When going through a divorce, deciding what to do with a house can be a difficult financial experience, so MarketWatch staffer Daniel Goldstein spoke to financial planners to see how they recommend approaching the matter.
First, it pays to get a restraining order on the sale of the house or any other financial assets, they say, so one party doesn’t have to worry about the other selling a home they no longer live in without their consent.
Still, selling the house and splitting the proceeds is often the easiest way to settle the difference, says Douglas Boneparth, a financial planner in New York with Longwave Financial LLC, but tax issues, such as transfer taxes and capital gains taxes, are often tricky. For example, while a married couple can exclude $500,000 in capital gains taxes from the sale of a home, it’s only $250,000 for a single person.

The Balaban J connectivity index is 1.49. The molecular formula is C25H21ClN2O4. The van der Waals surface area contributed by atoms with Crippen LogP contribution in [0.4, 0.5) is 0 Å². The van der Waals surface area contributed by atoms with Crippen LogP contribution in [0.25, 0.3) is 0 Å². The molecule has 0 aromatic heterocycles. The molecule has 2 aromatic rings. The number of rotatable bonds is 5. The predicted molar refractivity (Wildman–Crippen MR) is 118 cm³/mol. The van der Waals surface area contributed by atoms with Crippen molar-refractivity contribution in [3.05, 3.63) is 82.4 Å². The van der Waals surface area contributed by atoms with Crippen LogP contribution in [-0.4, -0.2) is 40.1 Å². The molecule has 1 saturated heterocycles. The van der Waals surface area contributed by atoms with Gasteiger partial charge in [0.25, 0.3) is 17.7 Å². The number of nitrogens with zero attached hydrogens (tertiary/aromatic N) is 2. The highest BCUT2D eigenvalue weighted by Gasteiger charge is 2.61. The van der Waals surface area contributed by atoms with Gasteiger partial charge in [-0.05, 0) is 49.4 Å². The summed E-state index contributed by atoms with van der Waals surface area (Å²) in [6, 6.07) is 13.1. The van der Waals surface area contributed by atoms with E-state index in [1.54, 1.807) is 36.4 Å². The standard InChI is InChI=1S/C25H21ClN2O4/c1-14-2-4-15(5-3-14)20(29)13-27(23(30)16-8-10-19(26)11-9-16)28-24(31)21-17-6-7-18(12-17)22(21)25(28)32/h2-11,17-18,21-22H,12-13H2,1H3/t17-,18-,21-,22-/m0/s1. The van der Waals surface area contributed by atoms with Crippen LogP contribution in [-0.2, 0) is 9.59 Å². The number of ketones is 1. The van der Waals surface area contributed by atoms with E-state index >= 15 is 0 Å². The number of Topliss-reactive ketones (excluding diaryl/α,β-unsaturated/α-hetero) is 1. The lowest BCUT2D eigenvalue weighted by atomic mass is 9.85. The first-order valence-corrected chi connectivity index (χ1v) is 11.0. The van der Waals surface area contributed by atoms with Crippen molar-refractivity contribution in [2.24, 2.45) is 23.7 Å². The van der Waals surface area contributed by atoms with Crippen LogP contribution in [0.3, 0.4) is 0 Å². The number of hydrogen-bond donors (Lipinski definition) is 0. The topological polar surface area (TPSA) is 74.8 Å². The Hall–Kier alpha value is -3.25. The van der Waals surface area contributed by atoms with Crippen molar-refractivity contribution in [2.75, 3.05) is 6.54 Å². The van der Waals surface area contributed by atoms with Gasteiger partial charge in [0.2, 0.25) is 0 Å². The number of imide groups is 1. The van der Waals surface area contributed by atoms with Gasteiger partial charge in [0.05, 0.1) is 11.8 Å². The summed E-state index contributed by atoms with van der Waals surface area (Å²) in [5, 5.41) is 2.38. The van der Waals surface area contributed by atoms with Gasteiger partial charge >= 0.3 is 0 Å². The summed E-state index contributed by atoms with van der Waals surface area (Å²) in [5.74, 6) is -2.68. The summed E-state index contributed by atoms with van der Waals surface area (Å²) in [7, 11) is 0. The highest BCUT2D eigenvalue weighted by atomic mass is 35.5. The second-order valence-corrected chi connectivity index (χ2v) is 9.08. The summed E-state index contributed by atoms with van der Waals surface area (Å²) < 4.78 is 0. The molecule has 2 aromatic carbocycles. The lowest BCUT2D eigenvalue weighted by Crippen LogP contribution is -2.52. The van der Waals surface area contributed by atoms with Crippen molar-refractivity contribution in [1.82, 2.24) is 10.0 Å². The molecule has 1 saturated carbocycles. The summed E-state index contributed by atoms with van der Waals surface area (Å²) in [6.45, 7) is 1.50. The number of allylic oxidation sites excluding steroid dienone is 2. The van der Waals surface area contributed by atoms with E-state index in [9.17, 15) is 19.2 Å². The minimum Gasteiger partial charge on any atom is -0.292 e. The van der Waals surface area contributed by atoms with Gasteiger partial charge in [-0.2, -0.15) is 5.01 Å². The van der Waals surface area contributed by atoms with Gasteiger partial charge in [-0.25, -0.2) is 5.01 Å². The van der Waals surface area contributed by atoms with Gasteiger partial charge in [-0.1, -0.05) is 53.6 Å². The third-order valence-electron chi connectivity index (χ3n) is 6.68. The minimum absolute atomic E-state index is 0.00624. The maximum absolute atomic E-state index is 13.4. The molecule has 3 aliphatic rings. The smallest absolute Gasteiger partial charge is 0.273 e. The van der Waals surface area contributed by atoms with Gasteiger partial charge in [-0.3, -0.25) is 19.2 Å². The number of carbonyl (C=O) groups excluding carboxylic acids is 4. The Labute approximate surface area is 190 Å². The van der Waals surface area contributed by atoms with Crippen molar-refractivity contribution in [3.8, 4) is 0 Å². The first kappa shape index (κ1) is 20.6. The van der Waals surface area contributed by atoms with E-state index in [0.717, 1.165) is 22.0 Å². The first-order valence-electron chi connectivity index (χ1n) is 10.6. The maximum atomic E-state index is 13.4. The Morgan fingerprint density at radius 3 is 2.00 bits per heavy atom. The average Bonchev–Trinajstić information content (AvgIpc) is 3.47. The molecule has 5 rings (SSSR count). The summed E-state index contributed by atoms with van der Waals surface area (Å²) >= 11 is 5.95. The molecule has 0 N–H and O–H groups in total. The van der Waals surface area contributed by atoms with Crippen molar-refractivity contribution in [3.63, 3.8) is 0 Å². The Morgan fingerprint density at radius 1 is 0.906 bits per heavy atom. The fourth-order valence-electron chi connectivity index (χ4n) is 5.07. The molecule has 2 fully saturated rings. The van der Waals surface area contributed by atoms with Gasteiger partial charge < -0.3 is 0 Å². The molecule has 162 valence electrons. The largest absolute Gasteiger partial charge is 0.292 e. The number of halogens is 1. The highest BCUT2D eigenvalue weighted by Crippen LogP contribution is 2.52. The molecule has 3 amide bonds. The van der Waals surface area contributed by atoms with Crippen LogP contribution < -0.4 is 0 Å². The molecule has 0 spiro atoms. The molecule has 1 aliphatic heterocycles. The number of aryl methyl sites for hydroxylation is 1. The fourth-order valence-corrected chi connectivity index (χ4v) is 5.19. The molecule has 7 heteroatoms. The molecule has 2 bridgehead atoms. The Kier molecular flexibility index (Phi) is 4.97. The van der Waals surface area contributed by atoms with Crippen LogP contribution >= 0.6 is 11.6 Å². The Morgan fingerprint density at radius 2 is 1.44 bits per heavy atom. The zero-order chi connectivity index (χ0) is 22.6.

Because of that, it’s important to keep both parties on the deed until the house is sold to keep the full capital gains tax break, says George Gagliardi, a financial adviser with Coromandel Wealth Management in Lexington, Mass., and it can’t be more than three years after one of the parties leaves the home, he said. The temporary ownership arrangement must also be documented in the divorce agreement and on the deed, he added.